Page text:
Not to mention that Green Lantern and Hawkman went from mystic origins in the Golden Age to sci-fi ones in the Silver Age!

Comment by doc photo on October 30, 2012 at 1:44pm

In the summer of 1966, with the success of the TV show, we were inundated with Bat merchandise. Games, toys, paperbacks, magazines, trading cards etc., plus a feature film and the re-release of the 1940's serial. And although there was some spillover to other super heroes, things were far and away Bat-centric. Today it seems as if nearly every other hero receives the treatment that only the Caped Crusader had during that Bat-crazy summer.

Comment by JD DeLuzio on October 30, 2012 at 9:19pm

At the same time, I wouldn't go overboard.


If you know too much about this stuff, you're still a nerd (of course!), and there's still a lot of disparagement of the concept, despite how much has changed. The director of the forthcoming Godzila remake felt the need to insist it won't be SF, but really grounded (you know, a realistic movie about a giant city-destroying radioactive monster)-- and he said this to a Comic-Con audience. Big Bang Theory mainstreams nerds as people too-- in a well-acted Nerd Minstrel Show that reinforces a number of negative stereotypes. Daniel Clowes called the mainstreaming of the most typical forms of nerd entertainment a "cultural downgrading."

Yes, much has changed, but the situation is far more complex than just, the nerds have won.

Comment by Richard Willis on October 30, 2012 at 9:31pm

Big Bang Theory mainstreams nerds as people too-- in a well-acted Nerd Minstrel Show that reinforces a number of negative stereotypes.

I tend to agree with this comment., as much as I enjoy Big Bang Theory as a comedy. I always say it would be better if the writers and the actors had a clue about comics. The most  extreme example of this ignorance was when they were masquerading as the JLA for Halloween and Leonard's Green Lantern outfit was belittled as some guy who walks around carrying a lantern.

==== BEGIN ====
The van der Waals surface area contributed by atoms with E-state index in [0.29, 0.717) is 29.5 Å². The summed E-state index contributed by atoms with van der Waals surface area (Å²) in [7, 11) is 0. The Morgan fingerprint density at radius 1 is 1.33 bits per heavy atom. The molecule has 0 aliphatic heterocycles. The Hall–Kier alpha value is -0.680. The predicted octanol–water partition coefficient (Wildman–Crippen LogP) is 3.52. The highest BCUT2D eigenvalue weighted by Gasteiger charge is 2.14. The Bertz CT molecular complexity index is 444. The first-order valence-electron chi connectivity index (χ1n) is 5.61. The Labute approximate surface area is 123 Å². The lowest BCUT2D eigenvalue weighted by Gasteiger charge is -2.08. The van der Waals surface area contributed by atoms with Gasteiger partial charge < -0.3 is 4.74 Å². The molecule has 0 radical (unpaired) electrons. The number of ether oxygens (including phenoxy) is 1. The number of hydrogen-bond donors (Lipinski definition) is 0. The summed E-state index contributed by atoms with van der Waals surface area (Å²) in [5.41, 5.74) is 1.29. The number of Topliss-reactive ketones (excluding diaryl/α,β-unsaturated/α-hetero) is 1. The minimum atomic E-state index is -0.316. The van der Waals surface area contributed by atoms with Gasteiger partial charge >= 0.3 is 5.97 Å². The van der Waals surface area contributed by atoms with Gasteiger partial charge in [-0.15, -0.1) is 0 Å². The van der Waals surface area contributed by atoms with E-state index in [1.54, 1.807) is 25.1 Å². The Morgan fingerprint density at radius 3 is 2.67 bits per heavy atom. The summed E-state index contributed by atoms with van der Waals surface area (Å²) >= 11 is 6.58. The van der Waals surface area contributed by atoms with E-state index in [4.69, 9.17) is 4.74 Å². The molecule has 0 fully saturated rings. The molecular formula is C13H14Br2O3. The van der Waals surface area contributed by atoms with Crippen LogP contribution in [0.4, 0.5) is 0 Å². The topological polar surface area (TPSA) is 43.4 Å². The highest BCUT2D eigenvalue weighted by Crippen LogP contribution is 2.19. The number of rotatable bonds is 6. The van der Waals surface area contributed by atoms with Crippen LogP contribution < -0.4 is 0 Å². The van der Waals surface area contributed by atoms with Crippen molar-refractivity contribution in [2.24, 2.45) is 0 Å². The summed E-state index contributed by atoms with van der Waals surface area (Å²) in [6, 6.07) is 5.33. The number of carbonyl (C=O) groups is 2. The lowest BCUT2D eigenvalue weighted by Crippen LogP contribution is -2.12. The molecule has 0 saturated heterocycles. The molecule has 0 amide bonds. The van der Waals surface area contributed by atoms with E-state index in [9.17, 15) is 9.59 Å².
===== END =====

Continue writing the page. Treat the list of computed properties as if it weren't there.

Comment by JD DeLuzio on October 30, 2012 at 10:06pm

Oh, I've met those people too, and I would agree with you. I guess my issue is more with the notion that having certain  interests needs to be justified in a way that other recreational interests do not. That has changed less than I think we'd like to believe. In the mainstream, if you watch a hit Iron Man movie, that's okay. If you knew who Iron Man was before he was Robert Downey Jr, you're still a little suspect.

Comment by ClarkKent_DC on October 31, 2012 at 11:25am
Yeah . . . if you know Iron Man's origin because you saw the movie, that's one thing. If you give chapter-and-verse, without prompting, about how the movie origin is different than the comic book origin, and how Hawkeye, the Black Widow and Captain America weren't part of the formation of the Avengers . . . that's when people start to keep their distance.
Comment by Mr. Satanism on November 1, 2012 at 1:25pm

Posts like these are always my favorite.

Comment by doc photo on November 2, 2012 at 11:04am

Speaking to Caps original point - my 12 year old self would be shocked to know that I own every Fantastic Four story ever produced by Lee and Kirby. Back in 1967 when I began reading the series regularly, that would have seemed virtually impossible.